In an age when even specialised jobs are disappearing abroad, thanks to technology and cheaper labour, creativity is the key skill of the future and the one that schools should be nurturing, says Brian Lightman.
Although more than 5,000 miles away from England, in San Antonio, Texas the 3,000 delegates at the annual conference of the National Association of Secondary School Principals in February discussed a remarkably familiar agenda. Topics included:
the damaging effects of a high-stakes accountability and testing regime
the challenge of engaging parents
compensating for the effects of child poverty and deprivation
the challenges facing our education service in the 21st century
All of these featured strongly in our own annual conference ten days later.
In the same way as Professor Guy Claxton and Matthew Taylor of the Royal Society for the Arts looked to the future at our conference, the Americans focused strongly on the ways in which people learn, developments in neuroscience and the growing body of knowledge about the teenage brain. This has powerful implications for the way we manage the classroom and interact with young people, particularly with some of the most challenging behaviour.
One of the keynote speakers, Daniel Pink, spoke eloquently about the skills employers need in the 21st century and developed the premise that 'we need to prepare kids for their future not our past'. He argued that the emphasis on logical, linear and rational thinking that has traditionally characterised our curriculum is no longer enough. Instead, employers need 'right brain thinking' which enables employees to do lots of tasks at same time, process context rather than text and synthesise rather than analyse.
The biggest priority for us, he argued, should be to develop creativity in our learners - the ability to find and even invent solutions for problems that we have not yet identified.
He cited three reasons why this is necessary:
1. Abundance Society today is enormously wealthy. One mobile phone has more computing power than existed in the entire world 20 years ago and we possess more luxuries than would have been imaginable in our grandparents' youth. Businesses have to satisfy unmet needs by giving people things they didn't know they were missing. In our 'iPod culture', businesses therefore compete on aesthetics, especially through designer items. Even the most unlikely companies are recruiting at art and design colleges.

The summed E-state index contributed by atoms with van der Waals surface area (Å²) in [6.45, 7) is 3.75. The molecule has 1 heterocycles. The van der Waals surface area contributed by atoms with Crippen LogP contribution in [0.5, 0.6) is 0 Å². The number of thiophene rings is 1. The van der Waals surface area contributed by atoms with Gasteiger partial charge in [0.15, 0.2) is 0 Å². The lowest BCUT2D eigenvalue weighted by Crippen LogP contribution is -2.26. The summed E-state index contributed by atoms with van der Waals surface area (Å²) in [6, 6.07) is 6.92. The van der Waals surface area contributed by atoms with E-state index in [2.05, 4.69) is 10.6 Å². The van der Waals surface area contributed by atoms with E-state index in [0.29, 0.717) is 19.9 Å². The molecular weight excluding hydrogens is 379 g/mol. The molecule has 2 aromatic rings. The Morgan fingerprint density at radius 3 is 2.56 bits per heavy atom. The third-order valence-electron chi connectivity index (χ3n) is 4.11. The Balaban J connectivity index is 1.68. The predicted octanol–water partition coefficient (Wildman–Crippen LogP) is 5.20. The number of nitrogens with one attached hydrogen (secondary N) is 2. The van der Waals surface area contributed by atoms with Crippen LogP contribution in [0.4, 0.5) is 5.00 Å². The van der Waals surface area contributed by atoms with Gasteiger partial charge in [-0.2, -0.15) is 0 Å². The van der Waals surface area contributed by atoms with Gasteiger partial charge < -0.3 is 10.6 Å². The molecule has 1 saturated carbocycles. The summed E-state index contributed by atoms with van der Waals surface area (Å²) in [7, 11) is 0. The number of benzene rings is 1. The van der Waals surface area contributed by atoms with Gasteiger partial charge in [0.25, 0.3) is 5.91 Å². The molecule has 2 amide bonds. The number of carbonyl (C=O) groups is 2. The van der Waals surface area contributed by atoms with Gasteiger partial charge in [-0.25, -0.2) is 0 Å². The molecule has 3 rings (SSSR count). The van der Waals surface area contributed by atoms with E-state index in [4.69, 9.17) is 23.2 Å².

2. Asia This is a continent where people in all types of jobs earn a third of the amount they would earn in the US or Europe. Routine work is leaving the UK for places like India and this includes many of the careers, such as accounting and law, which our parents encouraged us to do.
3. Automation Software is replacing our brains - but not the creative, artistic part. White-collar functions based on logic are being taken over by computers. An example is websites which process uncontested divorces for one tenth of the price a lawyer would charge. He left us with three questions which should be central to our discussions about the shape of our education service:
Can someone overseas do it cheaper?
Can a computer do it faster?
Is what you are delivering in demand in an age of abundance?
As we were discussing the diplomas at length during the ASCL conference I was reminded of a statement by diploma champion Professor Deian Hopkin, vice-chancellor of London South Bank University, that the diplomas are about creating "a different kind of learner".
As we grapple with the challenges of planning and implementation described in ASCL's recently published diploma policy paper, Daniel Pink's presentation gave a timely reminder of why this huge leadership challenge is so important to ASCL members.
© 2017 Association of School and College Leaders